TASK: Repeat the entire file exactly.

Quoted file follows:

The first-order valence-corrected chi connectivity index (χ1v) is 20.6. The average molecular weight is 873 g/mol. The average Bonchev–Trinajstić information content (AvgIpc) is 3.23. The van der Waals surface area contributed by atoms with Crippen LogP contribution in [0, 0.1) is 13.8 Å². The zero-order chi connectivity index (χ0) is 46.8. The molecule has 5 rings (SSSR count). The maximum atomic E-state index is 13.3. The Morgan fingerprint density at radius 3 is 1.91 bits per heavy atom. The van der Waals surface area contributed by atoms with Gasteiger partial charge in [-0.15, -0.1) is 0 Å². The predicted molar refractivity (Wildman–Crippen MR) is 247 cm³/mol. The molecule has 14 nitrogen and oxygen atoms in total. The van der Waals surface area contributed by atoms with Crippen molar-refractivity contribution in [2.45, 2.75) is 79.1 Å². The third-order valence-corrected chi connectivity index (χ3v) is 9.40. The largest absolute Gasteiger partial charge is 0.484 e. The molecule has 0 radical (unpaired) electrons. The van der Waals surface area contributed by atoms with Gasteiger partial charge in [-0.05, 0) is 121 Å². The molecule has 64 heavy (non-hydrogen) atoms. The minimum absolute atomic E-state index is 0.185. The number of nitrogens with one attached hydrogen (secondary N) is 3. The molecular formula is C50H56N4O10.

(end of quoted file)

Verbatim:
The first-order valence-corrected chi connectivity index (χ1v) is 20.6. The average molecular weight is 873 g/mol. The average Bonchev–Trinajstić information content (AvgIpc) is 3.23. The van der Waals surface area contributed by atoms with Crippen LogP contribution in [0, 0.1) is 13.8 Å². The zero-order chi connectivity index (χ0) is 46.8. The molecule has 5 rings (SSSR count). The maximum atomic E-state index is 13.3. The Morgan fingerprint density at radius 3 is 1.91 bits per heavy atom. The van der Waals surface area contributed by atoms with Gasteiger partial charge in [-0.15, -0.1) is 0 Å². The predicted molar refractivity (Wildman–Crippen MR) is 247 cm³/mol. The molecule has 14 nitrogen and oxygen atoms in total. The van der Waals surface area contributed by atoms with Crippen molar-refractivity contribution in [2.45, 2.75) is 79.1 Å². The third-order valence-corrected chi connectivity index (χ3v) is 9.40. The largest absolute Gasteiger partial charge is 0.484 e. The molecule has 0 radical (unpaired) electrons. The van der Waals surface area contributed by atoms with Gasteiger partial charge in [-0.05, 0) is 121 Å². The molecule has 64 heavy (non-hydrogen) atoms. The minimum absolute atomic E-state index is 0.185. The number of nitrogens with one attached hydrogen (secondary N) is 3. The molecular formula is C50H56N4O10.